100 g furnace black (N 200) were introduced into a one liter Erlenmeyer flask and the air present was completely displaced by introduction of gaseous ammonia. The vessel was stoppered and left standing with occasional shaking.
1.0 g of the carbon black used treated were mixed with 10 ml of a paraffin oil and 100 mb "Accelerator MOZ" were added to the resulting mixture. The mixture was then heated with stirring to 150° C. and kept at that temperature for 30 minutes. The quantity of nitrosomorpholine formed is analytically determined as 0.1 μg.
When this test was repeated with a non-pretreated carbon black, 3.0 μg nitrosomorpholine were found.
This model test, which simulates the vulcanization of rubber, shows that the pretreated material leads to a nitrosamine content by about 97%.
|Cited Patent||Filing date||Publication date||Applicant||Title|
|US1730485 *||Mar 31, 1925||Oct 8, 1929||Naugatuck Chem Co||Method of making rubber compositions|
|US4721740 *||Jul 8, 1986||Jan 26, 1988||Bridgestone Corporation||Dispersion-improved carbon black compounded rubber composition|
|US4764547 *||Mar 23, 1987||Aug 16, 1988||Bridgestone Corporation||Rubber composition comprising surface-treated carbon black|
|US5070130 *||Sep 19, 1990||Dec 3, 1991||The B. F. Goodrich Company||Alkaline earth oxides and hydroxides to reduce nitrosamine formation from vulcanization accelerators|
|GB638294A *||Title not available|
|GB1054620A *||Title not available|
|1||*||Kautschuk und Gummi Kunststoffe, 42:No. 1; 16 21, (1989).|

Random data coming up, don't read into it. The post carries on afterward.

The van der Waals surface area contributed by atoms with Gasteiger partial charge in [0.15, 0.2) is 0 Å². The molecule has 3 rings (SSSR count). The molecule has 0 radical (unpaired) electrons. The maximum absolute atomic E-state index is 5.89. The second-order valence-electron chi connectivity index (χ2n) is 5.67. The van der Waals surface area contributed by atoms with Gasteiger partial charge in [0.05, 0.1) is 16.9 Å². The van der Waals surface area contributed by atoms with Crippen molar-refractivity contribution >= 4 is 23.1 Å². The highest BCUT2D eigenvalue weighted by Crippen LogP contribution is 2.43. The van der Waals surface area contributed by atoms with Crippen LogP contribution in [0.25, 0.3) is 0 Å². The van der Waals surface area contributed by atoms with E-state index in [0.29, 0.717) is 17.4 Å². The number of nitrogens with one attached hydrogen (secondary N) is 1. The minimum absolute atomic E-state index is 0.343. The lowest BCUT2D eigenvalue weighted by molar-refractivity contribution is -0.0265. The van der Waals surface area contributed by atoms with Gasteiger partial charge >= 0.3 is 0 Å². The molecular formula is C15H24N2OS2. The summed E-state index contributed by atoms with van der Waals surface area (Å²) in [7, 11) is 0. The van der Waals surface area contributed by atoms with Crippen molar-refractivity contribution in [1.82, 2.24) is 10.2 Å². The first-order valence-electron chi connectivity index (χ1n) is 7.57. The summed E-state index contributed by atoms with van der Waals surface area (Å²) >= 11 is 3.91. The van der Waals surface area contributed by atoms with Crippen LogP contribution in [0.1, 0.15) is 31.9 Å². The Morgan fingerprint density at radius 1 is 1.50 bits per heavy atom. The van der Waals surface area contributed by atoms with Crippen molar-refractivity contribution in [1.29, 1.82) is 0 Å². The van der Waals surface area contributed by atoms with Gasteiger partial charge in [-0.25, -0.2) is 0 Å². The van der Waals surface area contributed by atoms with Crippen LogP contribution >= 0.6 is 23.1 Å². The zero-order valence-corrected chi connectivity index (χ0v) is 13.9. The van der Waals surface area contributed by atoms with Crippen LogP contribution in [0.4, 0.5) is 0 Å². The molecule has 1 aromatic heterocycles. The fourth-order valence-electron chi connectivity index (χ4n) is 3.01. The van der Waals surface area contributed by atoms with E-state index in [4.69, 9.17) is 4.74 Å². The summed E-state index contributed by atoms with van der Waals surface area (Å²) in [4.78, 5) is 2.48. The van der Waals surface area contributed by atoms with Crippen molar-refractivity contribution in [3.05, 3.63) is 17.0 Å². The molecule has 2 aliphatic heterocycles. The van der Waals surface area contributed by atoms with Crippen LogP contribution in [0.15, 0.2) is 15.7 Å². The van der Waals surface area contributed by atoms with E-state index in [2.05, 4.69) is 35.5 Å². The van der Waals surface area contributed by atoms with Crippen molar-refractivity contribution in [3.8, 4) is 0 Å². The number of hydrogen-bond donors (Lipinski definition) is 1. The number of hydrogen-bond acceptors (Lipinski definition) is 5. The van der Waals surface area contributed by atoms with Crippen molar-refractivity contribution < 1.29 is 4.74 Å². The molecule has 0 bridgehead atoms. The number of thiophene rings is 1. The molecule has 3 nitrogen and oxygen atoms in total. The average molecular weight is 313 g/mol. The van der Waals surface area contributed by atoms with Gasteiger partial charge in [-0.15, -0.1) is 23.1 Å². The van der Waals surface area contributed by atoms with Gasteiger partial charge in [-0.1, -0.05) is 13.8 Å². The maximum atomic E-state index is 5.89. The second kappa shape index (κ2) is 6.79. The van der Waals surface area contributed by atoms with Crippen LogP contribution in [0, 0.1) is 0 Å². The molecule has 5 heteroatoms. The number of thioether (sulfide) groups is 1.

|2||Kautschuk und Gummi Kunststoffe, 42:No. 1; 16-21, (1989).|
|Citing Patent||Filing date||Publication date||Applicant||Title|
|US5840790 *||May 23, 1996||Nov 24, 1998||Rxd Corporation Sdn Bhd||Preservation and enhanced stabilization of latex|
|US6162875 *||May 17, 1995||Dec 19, 2000||Robinson Brothers Limited||Low nitrosamine systems for rubber vulcanization|
|U.S. Classification||427/220, 264/134, 427/255.6, 523/200, 423/460, 427/248.1, 264/349, 264/331.13, 427/255.14|
|International Classification||C08K9/04, C08L21/00, C08K9/00, C08K9/02|
|Cooperative Classification||C08K9/02, C08K9/04|
|European Classification||C08K9/04, C08K9/02|
|Apr 8, 1991||AS||Assignment|
Owner name: RHEIN CHEMIE RHEINAU GMBH, D 6800 MANNHEIM 81 (RHE
Free format text: ASSIGNMENT OF ASSIGNORS INTEREST.;ASSIGNORS:PREUSSMANN, RUDOLF;SPIEGELHALDER, BERTOLD;REEL/FRAME:005671/0084;SIGNING DATES FROM 19910206 TO 19910311
|Jun 4, 1996||REMI||Maintenance fee reminder mailed|
|Oct 27, 1996||LAPS||Lapse for failure to pay maintenance fees|